Yup.

tokumaru wrote:
GIMP is cool and all, but I find it too bloated for simple pixel art.

That's why you hide a lot of features, although I see what you mean.


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PostPosted: Fri Jul 10, 2015 7:21 am 
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Neither GIMP nor Photoshop were designed for pixelart but for editing of way more complex images, so it's no wonder that doing pixelart with them is much harder than one feels it should be.


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PostPosted: Fri Jul 10, 2015 8:12 am 
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Gimp is quite a bit more barebones than Photoshop though.


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PostPosted: Thu Aug 06, 2015 2:01 pm 
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Here is the palette for the first BG layer.

Code:
BG palette 2:
rgb(0,0,0)
rgb(0,10,6)
rgb(0,21,8)
rgb(8,28,9)
rgb(21,31,15)
rgb(0,0,0)
rgb(6,0,3)
rgb(13,1,4)
rgb(20,5,5)
rgb(26,12,5)
rgb(31,20,5)
rgb(0,3,6)
rgb(0,7,11)
rgb(3,13,18)
rgb(8,21,24)
rgb(17,28,30)

BG palette 3:
rgb(0,0,0)
rgb(0,0,0)
rgb(0,0,0)
rgb(0,0,0)
rgb(0,0,0)
rgb(0,0,0)
rgb(21,0,0)
rgb(27,6,0)
rgb(31,13,0)
rgb(31,21,0)
rgb(31,27,6)
rgb(18,8,6)
rgb(25,16,12)
rgb(29,23,18)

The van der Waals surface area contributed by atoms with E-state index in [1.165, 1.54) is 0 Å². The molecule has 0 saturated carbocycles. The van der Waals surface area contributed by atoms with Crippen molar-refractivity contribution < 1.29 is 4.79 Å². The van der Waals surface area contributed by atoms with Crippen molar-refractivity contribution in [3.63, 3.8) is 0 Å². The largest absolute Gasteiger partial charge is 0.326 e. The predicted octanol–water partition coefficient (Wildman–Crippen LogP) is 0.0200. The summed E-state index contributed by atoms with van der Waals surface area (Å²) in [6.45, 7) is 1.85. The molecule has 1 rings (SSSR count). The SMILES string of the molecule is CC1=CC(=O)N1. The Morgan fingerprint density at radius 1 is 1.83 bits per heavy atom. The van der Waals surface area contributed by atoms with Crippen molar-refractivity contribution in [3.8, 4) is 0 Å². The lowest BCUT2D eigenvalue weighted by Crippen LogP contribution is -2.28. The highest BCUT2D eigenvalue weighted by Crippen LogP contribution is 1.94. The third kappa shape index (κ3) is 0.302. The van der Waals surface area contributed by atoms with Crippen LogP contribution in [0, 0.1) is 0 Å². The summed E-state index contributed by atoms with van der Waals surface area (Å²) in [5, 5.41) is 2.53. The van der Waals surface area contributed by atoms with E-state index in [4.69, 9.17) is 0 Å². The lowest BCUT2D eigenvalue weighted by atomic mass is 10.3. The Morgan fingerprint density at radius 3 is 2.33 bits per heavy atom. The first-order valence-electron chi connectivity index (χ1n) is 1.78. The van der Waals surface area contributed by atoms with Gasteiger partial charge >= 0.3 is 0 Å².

rgb(30,27,23)
rgb(31,31,27)


BG palettes 0 and 1 are reserved for BG3.


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PostPosted: Thu Aug 06, 2015 6:00 pm 
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Sik wrote:
Neither GIMP nor Photoshop were designed for pixelart but for editing of way more complex images, so it's no wonder that doing pixelart with them is much harder than one feels it should be.

I find GIMP is quite good for pixel art, and use it frequently for this. I found this tutorial helpful: https://www.youtube.com/watch?v=PONe4IIYSnQp

The only ways I find it lacking are that palettes are not very convenient (though they can still be done), and it's not very good at all for animation.

For animated pixel art I use Aseprite, which I think is not as good an image editor as GIMP but is quite good for animation.


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PostPosted: Thu Aug 06, 2015 7:55 pm 
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I haven't used GIMP in a while, but I remember testing animations with it. IIRC, each animation frame is a layer, and you can specify delays and other parameters using the layer's name. Then you can just go to Filters -> Animation -> Playback to see the animation. Do you need more than that?


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PostPosted: Thu Aug 06, 2015 8:20 pm 
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Yes GIMP has very minimal support for animated GIFs, and there is a playback tool. It is very rudimentary, and awkward to use. A real animation tool is light years beyond this, really.

Aseprite lets you switch frames with a keypress, use several layers each animated separately (GIMP is using layers in lieu of real frames, preventing this possibility), easily change speeds and partial loops, onion skin to trace over previous frames, etc. etc.

There's really no comparison. GIMP's animated GIF support is a just barely working hack. Aseprite is designed around the task of animation.


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PostPosted: Fri Aug 07, 2015 5:35 am 
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rainwarrior wrote:
GIMP's animated GIF support is a just barely working hack.

There's no arguing that, but for simple sprite work I think it's enough.